A US refinery identified a problem with its second stage desalter and their overhead accumulator vessels during a routine inspection.
Anickel-copper thermal spray coating had been applied in both of these vessels approximately 20 years ago. Initially, the coating performed as expected, however after some time, localised damage was evident on the bottom third of both vessels. Initially, various organic coatings were chosen for patch repairs to the bottom of the shell. These coatings needed to be applied repeatedly every 4-5 years. In 2014, the inspection revealed areas where both the historical nickel-copper thermal spray (TS) coating and organic patch repairs had worn away completely, leading to deep pitting and metal wastage beyond existing corrosion allowance.
Moreover, when weld repairs were attempted adjacent to the failing TS, a crack had formed on its heat affected zone. In 2017, the refinery’s engineers decided they needed a more permanent solution.
IGS inspected the vessels and proposed a High Velocity Thermal Spray (HVTS) cladding solution to stop corrosion for the expected life of the asset, without any further maintenance anticipated for at least the next 15+ years. HVTS technology utilises next generation alloy materials, which offer erosion-corrosion protection, even in HT/HP service up to 1371°C/2500°F. Both organics and weld overlay were evaluated as potential options by the refinery and, given the upgraded metallurgy and the time savings of HVTS compared with overlay, the refinery project manager welcomed this proposal and HVTS work was scheduled for the spring of 2019.
IGS started by clean blasting each unit, allowing the refinery’s QC to inspect and address any issues with the vessels’ substrate.
The Overhead Accumulator required no mechanical work, whereas the First Stage Desalter needed to be welded due to the deep pitting that occurred due to the poor quality of the previously applied coating.
TS COATING FAILURE
Typical Thermal Spray (TS) coatings are not suitable for internal protection of mission critical process equipment due to their permeability, weaker bond strength and propensity to cracking. TS systems cannot produce flat and tightly-packed particle sizes or nano-scale grain structures, leading to the coating’s failure due to corrosion and/ or permeation. In addition, TS materials’ cladding particles form surface oxides in flight. These oxides then form part of the applied TS structure and are permeable, creating a pathway for corrosive media to penetrate through the coating leading to subsequent substrate corrosion, and premature TS failure. Moreover, being applied at high thicknesses, TS structures are inherently highly stressed, and such highly stressed coatings have a high propensity to crack and subsequently fail in service.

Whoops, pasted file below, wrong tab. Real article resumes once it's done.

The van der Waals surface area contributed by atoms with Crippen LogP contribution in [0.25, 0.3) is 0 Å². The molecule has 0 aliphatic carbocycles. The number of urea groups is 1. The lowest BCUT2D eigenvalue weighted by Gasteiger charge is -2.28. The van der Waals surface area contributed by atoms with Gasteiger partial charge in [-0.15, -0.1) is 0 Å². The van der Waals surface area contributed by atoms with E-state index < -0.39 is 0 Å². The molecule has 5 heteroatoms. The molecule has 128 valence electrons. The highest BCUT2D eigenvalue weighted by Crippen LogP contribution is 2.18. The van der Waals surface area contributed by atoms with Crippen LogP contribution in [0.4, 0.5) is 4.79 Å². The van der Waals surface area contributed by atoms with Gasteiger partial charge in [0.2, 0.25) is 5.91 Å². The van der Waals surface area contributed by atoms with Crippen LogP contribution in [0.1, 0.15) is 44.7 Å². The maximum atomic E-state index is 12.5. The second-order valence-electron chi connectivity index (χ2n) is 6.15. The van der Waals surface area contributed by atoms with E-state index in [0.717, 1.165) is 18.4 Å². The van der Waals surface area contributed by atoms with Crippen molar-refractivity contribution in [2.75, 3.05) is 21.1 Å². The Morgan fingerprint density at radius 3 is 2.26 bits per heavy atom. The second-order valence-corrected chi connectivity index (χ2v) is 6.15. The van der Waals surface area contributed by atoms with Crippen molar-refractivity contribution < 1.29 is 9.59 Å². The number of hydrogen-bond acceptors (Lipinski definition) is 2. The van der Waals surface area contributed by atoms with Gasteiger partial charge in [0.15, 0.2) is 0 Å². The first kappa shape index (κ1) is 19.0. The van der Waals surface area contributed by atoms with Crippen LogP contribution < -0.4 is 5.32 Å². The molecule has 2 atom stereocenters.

HVTS application was completed on time and within schedule, even accounting for unexpected delays. The bottom third of the overhead accumulator, including the stem pipe with a vortex breaker and a flange, were protected with HVTS. With regards to the crude desalter, HVTS was applied from the five o’clock to the seven o’clock position of the vessel and the manway.
Final inspection of the work scope involved the generation of a cladding thickness record, with mapped electromagnetic stand-off gauge (MLO) readings on a defined reference grid across the area protected. This record will be used for future inspection and verification of the cladding’s integrity. HVTS cladding systems can be readily inspected visually for any signs of deterioration, and thickness measurements taken with a magnetic liftoff gauge. IGS has invested heavily in the development and optimisation of its High Velocity Thermal Spray (HVTS) process technology, materials technology, application procedures and field personnel capability. Decades of successful cladding applications, coupled with fast mobilisation and turnkey applications, are helping position IGS as a go-to service provider for oil, gas and petrochemical sites worldwide. ■